The Power Of A Slick Presentation

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Sometimes, my day job requires me to attend certain lunch functions where I find myself in the company of some of the movers and shakers in the Nashville area. Keep in mind; I’m there to see them. They are not there to see me. I am not in the movers and shakers club. Most of these events hold about as much allure to me as hitting myself in the head with a hammer, but my job requires my presence.

Anyway, a month or so ago – I happened to be sitting at the same table with one of the top-level people at one of Nashville’s largest companies, who I will refer to as Company A. In fact, Nashville is the headquarters for Company A, who has locations all across the nation.

Several years ago, Company A was once a primary sponsor in the Verizon IndyCar Series. Recently, this company chose to sponsor a car in NASCAR. I asked this key person about their decision to go from IndyCar to NASCAR and her answer was surprising.

She said they received a proposal and a subsequent presentation from an IndyCar team, who I’ll simply refer to as Team X, as well as the NASCAR team that they eventually chose. For several reasons, I will not identify any of the parties involved in this post. I never identified myself as a blogger to the exec with Company A, so she assumed everything was off the record. Also, I don’t want to show up Team X and make them look bad. I’m assuming Company A looked at several factors in reaching their decision. They examined TV ratings, attendance figures, fan base demographics and the actual cash outlay per season. But do you know what she said was the determining factor in their final decision? The quality of the presentation.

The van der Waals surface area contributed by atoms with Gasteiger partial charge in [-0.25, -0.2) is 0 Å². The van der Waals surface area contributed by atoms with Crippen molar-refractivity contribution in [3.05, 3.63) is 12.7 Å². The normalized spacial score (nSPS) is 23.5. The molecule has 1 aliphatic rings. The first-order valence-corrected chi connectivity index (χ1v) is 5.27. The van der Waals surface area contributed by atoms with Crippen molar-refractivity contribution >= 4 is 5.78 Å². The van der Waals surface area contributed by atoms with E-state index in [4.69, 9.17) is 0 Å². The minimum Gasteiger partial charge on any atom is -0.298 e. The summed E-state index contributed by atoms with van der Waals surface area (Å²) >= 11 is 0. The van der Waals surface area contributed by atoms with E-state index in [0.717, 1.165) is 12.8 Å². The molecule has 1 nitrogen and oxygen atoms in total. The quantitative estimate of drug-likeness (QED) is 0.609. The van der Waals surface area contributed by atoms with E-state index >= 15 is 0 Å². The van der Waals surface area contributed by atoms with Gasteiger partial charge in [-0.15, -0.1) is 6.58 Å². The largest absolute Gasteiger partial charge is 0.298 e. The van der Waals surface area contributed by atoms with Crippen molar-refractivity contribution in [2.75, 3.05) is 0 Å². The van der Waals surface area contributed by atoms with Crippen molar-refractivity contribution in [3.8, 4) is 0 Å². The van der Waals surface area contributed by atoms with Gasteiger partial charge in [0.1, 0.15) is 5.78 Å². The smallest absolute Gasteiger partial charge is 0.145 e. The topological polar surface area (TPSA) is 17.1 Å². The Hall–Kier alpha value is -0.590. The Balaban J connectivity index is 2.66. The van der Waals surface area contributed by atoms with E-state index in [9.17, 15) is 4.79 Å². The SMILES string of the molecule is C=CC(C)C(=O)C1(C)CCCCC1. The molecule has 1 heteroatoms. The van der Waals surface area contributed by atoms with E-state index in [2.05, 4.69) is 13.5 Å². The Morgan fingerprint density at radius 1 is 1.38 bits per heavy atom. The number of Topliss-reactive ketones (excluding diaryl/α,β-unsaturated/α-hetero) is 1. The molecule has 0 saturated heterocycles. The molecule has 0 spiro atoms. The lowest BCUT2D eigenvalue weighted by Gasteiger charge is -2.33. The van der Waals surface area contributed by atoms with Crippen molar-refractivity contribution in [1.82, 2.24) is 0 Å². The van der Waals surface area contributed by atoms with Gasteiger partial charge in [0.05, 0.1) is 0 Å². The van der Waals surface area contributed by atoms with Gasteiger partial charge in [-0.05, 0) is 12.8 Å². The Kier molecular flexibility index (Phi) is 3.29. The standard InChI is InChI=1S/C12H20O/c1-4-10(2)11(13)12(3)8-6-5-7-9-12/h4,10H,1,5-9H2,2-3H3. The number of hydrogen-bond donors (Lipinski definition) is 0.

Fortunately she and I hit it off, which is rare for me in these situations. She allowed me to pick her brain about the whole process, and she was surprisingly candid. As I listened while she berated the team that had given a very sub-par presentation, my mind kept thinking “Shame on Team X”. But as I drove back to my office, my thoughts went another direction; shame on Company A!

In my line of work, we work with job-seekers who have been dislocated by companies shutting their doors or having mass layoffs. Twenty-year employees are suddenly thrust into the job market with no idea how to look for a new job, much less how to interview. We also work with employers to train them to focus on the candidate and not their expertise at interviewing. Many outstanding candidates are overlooked because they interview poorly. Conversely, there are many people who have superb interviewing skills but make lousy employees.

It could be that Company A made the correct decision for their particular brand. But I seriously hope that the overriding factor was not that Team X did not have as slick of a presentation as the NASCAR team that eventually landed the sponsorship. The team-owner of Team X led the IndyCar presentation, while the NASCAR presentation was led by a staffer who was accustomed to these type presentations. The NASCAR team-owner was present if needed, but did not take part in the presentation.

This could serve as a cautionary tale for IndyCar teams going forward. One can probably assume that Team Penske, Chip Ganassi Racing and Andretti Autosport all have the staff and know-how to put together the proper type of presentations that companies are looking for. But what about the Dale Coynes of the world, or the Bryan Hertas that are in the paddock?

I use those names hypothetically only to demonstrate the other end of the IndyCar spectrum. Do former or current drivers like Coyne, Herta, Ed Carpenter or Sarah Fisher have the business acumen or the resources required to do a proper boardroom presentation that seems to be expected in today’s business climate? I can’t say one way or the other.